Here we are online, looking for a pair of sneakers. We’re at the site of a major online retailer. [sorry – ignore this interruption: BYB6NREXZYJG] So many sneakers to choose from. A dazzling array of makes, models and colors. How to choose? After going down the search tree, we find several candidates that look pretty good. Time to check out their customer reviews.
Wow – so many 5-star customer ratings! Funny. As we read along, some reviews emerge as rather odd. Maybe it’s the way the reviewer slipped into “marketing speak” – which we wouldn’t expect a real consumer to do. Maybe the praise was too effusive (they’re just sneakers, after all). Maybe because the review was overly about the brand and not about the shoe. Maybe a combination of these things. And there are a few negative reviews, too, but some come across as superfluous; way out of scale for what seems like a negligible fault.
Something just doesn’t seem right. What’s going on here? Articles have been showing up lately, that make what’s going on quite clear: many companies are using a strategy of manipulating online reviews to increase sales.
“You’ve been living in a dream-world, people”
It turns out that a significant number of “customer” reviews out on the web are bogus. Many companies seeking an advantage in online sales are using fake reviews to get customers to buy their products/services.
A bogus review industry has sprung up support this strategy. It started with companies having employees secretly write and place positive reviews about their own company, and negative reviews about their competitors. The next, and obvious, evolutionary step was the advent of companies with skilled writers, that would do this for other companies for a price (the perfect outsourcing opportunity!).
Another branch in the evolutionary tree was to offer rebates to customers who actually bought a product – if they wrote a positive review of the product (“In return for writing the review, we will refund your order so you will have received the product for free”). At the time of a recent NY Times article, a company making the above offer had received 4,945 company reviews on Amazon. The rating? 4.9 out of 5. Who wouldn’t want to do business with such a well-loved company? Where do I sign up?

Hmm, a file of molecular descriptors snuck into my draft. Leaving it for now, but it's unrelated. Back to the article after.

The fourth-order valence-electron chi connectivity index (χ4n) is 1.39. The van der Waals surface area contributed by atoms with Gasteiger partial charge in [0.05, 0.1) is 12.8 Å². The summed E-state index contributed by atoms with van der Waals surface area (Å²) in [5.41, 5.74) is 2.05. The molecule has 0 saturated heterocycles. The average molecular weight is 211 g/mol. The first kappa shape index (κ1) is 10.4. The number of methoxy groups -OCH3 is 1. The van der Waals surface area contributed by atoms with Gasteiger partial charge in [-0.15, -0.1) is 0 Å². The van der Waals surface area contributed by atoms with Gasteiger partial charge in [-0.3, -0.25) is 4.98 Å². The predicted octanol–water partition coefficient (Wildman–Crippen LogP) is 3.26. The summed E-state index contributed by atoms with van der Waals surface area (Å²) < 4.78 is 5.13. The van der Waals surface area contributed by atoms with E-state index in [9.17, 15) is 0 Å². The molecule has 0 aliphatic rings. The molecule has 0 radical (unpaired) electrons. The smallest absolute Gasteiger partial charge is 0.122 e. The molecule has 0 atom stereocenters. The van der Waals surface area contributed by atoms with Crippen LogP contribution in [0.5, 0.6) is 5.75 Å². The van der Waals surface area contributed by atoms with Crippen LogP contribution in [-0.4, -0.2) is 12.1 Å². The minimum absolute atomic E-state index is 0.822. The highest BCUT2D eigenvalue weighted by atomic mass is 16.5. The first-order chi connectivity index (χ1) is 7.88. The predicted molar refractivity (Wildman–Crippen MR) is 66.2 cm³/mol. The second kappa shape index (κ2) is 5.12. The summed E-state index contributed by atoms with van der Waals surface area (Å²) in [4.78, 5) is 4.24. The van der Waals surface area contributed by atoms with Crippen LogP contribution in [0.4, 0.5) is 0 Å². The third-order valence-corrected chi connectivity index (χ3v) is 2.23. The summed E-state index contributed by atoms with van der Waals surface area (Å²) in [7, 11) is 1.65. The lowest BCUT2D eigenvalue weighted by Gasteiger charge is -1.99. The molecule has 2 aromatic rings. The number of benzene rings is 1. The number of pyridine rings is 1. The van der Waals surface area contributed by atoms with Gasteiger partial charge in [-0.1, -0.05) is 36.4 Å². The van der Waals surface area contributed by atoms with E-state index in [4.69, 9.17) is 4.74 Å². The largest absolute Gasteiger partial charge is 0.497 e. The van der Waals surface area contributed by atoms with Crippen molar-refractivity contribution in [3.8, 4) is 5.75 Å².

But evolution moves inexorably on. There are now companies that produce Web Content Management (WCM) software, that client companies use to build profiles of customers visiting their site. This is so that the companies can more effectively target their customers – which is normal. But many then use the profiles to generate and place (computer aided, of course) unique, demographically appropriate, credible-sounding positive reviews of their products.
An anonymous commenter to the Times article, who works for a company that makes and sells this WCM software, estimates that approximately 60% of reviews and recommendations seen on most websites are software-generated, and says to us purchasers who rely on online reviews: “You’ve been living in a dream-world, people”.
The number sounds high to me, but there is an active and increasingly sophisticated industry producing phony reviews and placing them on online retail sites. And we’ve been relying on them in making our buying decisions. A serious Caveat emptor situation.
What’s their strategy? What’s driving it?
The driver is the desire to make more profit. They use any of several variants of the same basic strategy for accomplishing this. Here’s one (remember, right to left):